August 12, 1992
Soil-nesting ants are beneficial to the turfgrass ecosystem and their presence should not be needlessly discouraged. However, there are times when they create enough annoyance that it may be desirable to reduce their numbers in the yard or around the house.
The first nuisance situation that may justify treatment is when ants are nesting close to the house and are foraging for food indoors. Barrier or perimeter sprays on the foundation and to the lawn next to the house may reduce this invasion. Any turfgrass spray should work, but diazinon, Dursban and Sevin are specifically suggested.
This past week I received several inquiries about dodder control and so, felt this would be an appropriate time to describe this plant and how to control it.
Convincing some gardeners of the landscape value of goldenrods (Solidago species and hybrids) is difficult. These plants have long suffered from an undeserved reputation as a common field weed that causes hay fever. In fact, ragweed is the primary hay fever culprit. Goldenrod is falsely accused because it flowers abundantly during the peak allergy season. Goldenrods are easy to grow when planted in good garden soil in full sun. They are extremely hardy, drought tolerant, long-lived perennials. They also have few insect or disease problems and require minimal maintenance.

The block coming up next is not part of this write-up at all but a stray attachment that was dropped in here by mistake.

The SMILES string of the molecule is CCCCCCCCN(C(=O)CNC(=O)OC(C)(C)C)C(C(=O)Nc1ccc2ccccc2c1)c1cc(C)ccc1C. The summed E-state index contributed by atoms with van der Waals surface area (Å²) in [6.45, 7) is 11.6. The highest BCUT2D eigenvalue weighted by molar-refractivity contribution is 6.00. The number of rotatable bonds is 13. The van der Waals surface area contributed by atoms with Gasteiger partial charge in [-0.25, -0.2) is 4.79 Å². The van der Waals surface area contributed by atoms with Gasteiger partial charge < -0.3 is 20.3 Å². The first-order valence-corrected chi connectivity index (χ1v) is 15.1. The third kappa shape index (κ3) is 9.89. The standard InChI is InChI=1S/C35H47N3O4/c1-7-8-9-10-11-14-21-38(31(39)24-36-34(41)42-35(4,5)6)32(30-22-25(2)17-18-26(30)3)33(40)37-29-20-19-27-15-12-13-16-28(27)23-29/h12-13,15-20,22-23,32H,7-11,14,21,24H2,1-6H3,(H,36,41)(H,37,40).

Many people like to try their hand at seed germination but shy away from tree seed because they are unsure when the seed ripens and what exactly to collect. Tree seeds from the black walnut and oak are obvious, but others such as fir and pine are more subtle in appearance. Tree seeds consist of three general types -- dry fruits that release their seeds at maturity like cottonwood; dry fruits, usually one-seeded, that are separated from the plant without releasing their seeds like maple and oak; and fleshy fruits that drop with their seeds enclosed like Russian olive and hawthorn.